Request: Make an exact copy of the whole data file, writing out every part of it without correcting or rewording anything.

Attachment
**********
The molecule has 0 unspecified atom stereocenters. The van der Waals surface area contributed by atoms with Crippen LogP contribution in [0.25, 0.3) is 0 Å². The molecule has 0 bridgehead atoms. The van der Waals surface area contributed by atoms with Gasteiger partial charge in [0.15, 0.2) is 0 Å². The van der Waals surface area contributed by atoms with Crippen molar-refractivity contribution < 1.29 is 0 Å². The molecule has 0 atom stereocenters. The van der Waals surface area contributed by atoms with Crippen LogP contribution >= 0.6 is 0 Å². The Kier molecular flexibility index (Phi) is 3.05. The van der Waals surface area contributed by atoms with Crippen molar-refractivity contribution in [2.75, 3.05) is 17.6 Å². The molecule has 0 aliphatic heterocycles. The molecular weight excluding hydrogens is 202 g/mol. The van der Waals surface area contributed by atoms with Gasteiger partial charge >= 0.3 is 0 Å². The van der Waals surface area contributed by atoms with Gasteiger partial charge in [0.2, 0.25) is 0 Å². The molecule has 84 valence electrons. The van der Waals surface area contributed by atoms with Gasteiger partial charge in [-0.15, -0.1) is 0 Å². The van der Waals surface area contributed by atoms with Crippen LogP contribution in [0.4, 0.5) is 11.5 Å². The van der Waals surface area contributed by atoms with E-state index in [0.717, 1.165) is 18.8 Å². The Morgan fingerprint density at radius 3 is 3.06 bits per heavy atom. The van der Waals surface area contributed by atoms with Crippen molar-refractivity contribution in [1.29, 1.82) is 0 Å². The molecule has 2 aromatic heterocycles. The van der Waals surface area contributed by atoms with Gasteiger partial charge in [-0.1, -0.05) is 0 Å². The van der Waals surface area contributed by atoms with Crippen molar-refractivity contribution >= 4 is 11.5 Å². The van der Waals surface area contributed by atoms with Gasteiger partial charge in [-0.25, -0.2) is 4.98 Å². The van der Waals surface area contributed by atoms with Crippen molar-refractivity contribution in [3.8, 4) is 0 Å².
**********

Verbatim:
The molecule has 0 unspecified atom stereocenters. The van der Waals surface area contributed by atoms with Crippen LogP contribution in [0.25, 0.3) is 0 Å². The molecule has 0 bridgehead atoms. The van der Waals surface area contributed by atoms with Gasteiger partial charge in [0.15, 0.2) is 0 Å². The van der Waals surface area contributed by atoms with Crippen molar-refractivity contribution < 1.29 is 0 Å². The molecule has 0 atom stereocenters. The van der Waals surface area contributed by atoms with Crippen LogP contribution >= 0.6 is 0 Å². The Kier molecular flexibility index (Phi) is 3.05. The van der Waals surface area contributed by atoms with Crippen molar-refractivity contribution in [2.75, 3.05) is 17.6 Å². The molecule has 0 aliphatic heterocycles. The molecular weight excluding hydrogens is 202 g/mol. The van der Waals surface area contributed by atoms with Gasteiger partial charge >= 0.3 is 0 Å². The van der Waals surface area contributed by atoms with Gasteiger partial charge in [0.2, 0.25) is 0 Å². The molecule has 84 valence electrons. The van der Waals surface area contributed by atoms with Gasteiger partial charge in [-0.15, -0.1) is 0 Å². The van der Waals surface area contributed by atoms with Crippen LogP contribution in [0.4, 0.5) is 11.5 Å². The van der Waals surface area contributed by atoms with E-state index in [0.717, 1.165) is 18.8 Å². The Morgan fingerprint density at radius 3 is 3.06 bits per heavy atom. The van der Waals surface area contributed by atoms with Crippen molar-refractivity contribution in [1.29, 1.82) is 0 Å². The molecule has 2 aromatic heterocycles. The van der Waals surface area contributed by atoms with Gasteiger partial charge in [-0.1, -0.05) is 0 Å². The van der Waals surface area contributed by atoms with Crippen molar-refractivity contribution >= 4 is 11.5 Å². The van der Waals surface area contributed by atoms with Gasteiger partial charge in [-0.25, -0.2) is 4.98 Å². The van der Waals surface area contributed by atoms with Crippen molar-refractivity contribution in [3.8, 4) is 0 Å².